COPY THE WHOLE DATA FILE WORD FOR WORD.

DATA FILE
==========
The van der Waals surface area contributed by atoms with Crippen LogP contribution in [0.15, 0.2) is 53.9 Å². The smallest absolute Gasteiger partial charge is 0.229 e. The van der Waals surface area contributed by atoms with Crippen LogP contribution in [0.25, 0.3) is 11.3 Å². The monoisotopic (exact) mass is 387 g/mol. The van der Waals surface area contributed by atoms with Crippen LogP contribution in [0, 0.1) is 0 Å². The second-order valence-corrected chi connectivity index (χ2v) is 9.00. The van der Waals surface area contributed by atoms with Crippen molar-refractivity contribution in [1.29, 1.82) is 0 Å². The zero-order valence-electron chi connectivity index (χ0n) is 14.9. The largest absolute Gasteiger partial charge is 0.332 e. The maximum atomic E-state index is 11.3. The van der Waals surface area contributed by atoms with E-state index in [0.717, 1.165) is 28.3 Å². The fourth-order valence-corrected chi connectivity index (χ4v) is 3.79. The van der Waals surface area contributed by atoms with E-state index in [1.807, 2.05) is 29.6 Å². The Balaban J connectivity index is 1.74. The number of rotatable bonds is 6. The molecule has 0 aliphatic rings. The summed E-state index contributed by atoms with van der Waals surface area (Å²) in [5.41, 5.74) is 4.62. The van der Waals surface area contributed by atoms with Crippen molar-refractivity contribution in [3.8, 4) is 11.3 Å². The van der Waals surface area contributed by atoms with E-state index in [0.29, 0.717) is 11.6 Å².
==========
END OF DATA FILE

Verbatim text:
The van der Waals surface area contributed by atoms with Crippen LogP contribution in [0.15, 0.2) is 53.9 Å². The smallest absolute Gasteiger partial charge is 0.229 e. The van der Waals surface area contributed by atoms with Crippen LogP contribution in [0.25, 0.3) is 11.3 Å². The monoisotopic (exact) mass is 387 g/mol. The van der Waals surface area contributed by atoms with Crippen LogP contribution in [0, 0.1) is 0 Å². The second-order valence-corrected chi connectivity index (χ2v) is 9.00. The van der Waals surface area contributed by atoms with Crippen molar-refractivity contribution in [1.29, 1.82) is 0 Å². The zero-order valence-electron chi connectivity index (χ0n) is 14.9. The largest absolute Gasteiger partial charge is 0.332 e. The maximum atomic E-state index is 11.3. The van der Waals surface area contributed by atoms with E-state index in [0.717, 1.165) is 28.3 Å². The fourth-order valence-corrected chi connectivity index (χ4v) is 3.79. The van der Waals surface area contributed by atoms with E-state index in [1.807, 2.05) is 29.6 Å². The Balaban J connectivity index is 1.74. The number of rotatable bonds is 6. The molecule has 0 aliphatic rings. The summed E-state index contributed by atoms with van der Waals surface area (Å²) in [5.41, 5.74) is 4.62. The van der Waals surface area contributed by atoms with Crippen molar-refractivity contribution in [3.8, 4) is 11.3 Å². The van der Waals surface area contributed by atoms with E-state index in [0.29, 0.717) is 11.6 Å².